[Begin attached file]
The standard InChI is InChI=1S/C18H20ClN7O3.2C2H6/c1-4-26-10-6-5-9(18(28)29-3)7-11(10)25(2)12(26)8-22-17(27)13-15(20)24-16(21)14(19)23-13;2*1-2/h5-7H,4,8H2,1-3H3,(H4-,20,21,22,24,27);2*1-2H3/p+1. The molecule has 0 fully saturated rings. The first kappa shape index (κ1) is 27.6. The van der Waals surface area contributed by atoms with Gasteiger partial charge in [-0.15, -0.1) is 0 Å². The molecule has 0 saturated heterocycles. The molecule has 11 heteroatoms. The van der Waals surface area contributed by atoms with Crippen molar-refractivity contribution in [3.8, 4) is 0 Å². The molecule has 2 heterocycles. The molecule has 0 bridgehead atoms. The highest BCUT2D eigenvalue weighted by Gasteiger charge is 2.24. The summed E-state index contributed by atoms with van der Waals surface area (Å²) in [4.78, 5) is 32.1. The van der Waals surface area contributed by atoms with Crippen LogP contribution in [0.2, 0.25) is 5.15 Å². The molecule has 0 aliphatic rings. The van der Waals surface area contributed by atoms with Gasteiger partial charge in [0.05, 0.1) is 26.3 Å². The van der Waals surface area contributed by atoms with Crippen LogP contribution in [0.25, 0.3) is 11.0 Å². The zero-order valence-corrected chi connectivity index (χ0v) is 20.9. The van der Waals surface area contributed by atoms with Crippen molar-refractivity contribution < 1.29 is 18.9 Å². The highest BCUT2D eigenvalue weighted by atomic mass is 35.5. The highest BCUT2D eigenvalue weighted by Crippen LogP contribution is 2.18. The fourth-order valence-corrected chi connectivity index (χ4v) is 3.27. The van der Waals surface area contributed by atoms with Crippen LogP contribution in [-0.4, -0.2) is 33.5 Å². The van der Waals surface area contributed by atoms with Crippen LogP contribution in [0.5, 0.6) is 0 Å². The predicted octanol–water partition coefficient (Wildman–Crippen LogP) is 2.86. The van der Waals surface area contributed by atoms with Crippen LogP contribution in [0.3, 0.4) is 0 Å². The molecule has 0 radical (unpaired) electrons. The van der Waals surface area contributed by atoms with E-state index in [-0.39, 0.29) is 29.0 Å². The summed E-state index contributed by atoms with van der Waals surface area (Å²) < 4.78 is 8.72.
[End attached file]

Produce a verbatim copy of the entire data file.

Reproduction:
The standard InChI is InChI=1S/C18H20ClN7O3.2C2H6/c1-4-26-10-6-5-9(18(28)29-3)7-11(10)25(2)12(26)8-22-17(27)13-15(20)24-16(21)14(19)23-13;2*1-2/h5-7H,4,8H2,1-3H3,(H4-,20,21,22,24,27);2*1-2H3/p+1. The molecule has 0 fully saturated rings. The first kappa shape index (κ1) is 27.6. The van der Waals surface area contributed by atoms with Gasteiger partial charge in [-0.15, -0.1) is 0 Å². The molecule has 0 saturated heterocycles. The molecule has 11 heteroatoms. The van der Waals surface area contributed by atoms with Crippen molar-refractivity contribution in [3.8, 4) is 0 Å². The molecule has 2 heterocycles. The molecule has 0 bridgehead atoms. The highest BCUT2D eigenvalue weighted by Gasteiger charge is 2.24. The summed E-state index contributed by atoms with van der Waals surface area (Å²) in [4.78, 5) is 32.1. The van der Waals surface area contributed by atoms with Crippen LogP contribution in [0.2, 0.25) is 5.15 Å². The molecule has 0 aliphatic rings. The van der Waals surface area contributed by atoms with Gasteiger partial charge in [0.05, 0.1) is 26.3 Å². The van der Waals surface area contributed by atoms with Crippen LogP contribution in [0.25, 0.3) is 11.0 Å². The zero-order valence-corrected chi connectivity index (χ0v) is 20.9. The van der Waals surface area contributed by atoms with Crippen molar-refractivity contribution < 1.29 is 18.9 Å². The highest BCUT2D eigenvalue weighted by atomic mass is 35.5. The highest BCUT2D eigenvalue weighted by Crippen LogP contribution is 2.18. The fourth-order valence-corrected chi connectivity index (χ4v) is 3.27. The van der Waals surface area contributed by atoms with Crippen LogP contribution in [-0.4, -0.2) is 33.5 Å². The van der Waals surface area contributed by atoms with Crippen LogP contribution in [0.5, 0.6) is 0 Å². The predicted octanol–water partition coefficient (Wildman–Crippen LogP) is 2.86. The van der Waals surface area contributed by atoms with Crippen LogP contribution in [0.3, 0.4) is 0 Å². The molecule has 0 radical (unpaired) electrons. The van der Waals surface area contributed by atoms with E-state index in [-0.39, 0.29) is 29.0 Å². The summed E-state index contributed by atoms with van der Waals surface area (Å²) < 4.78 is 8.72.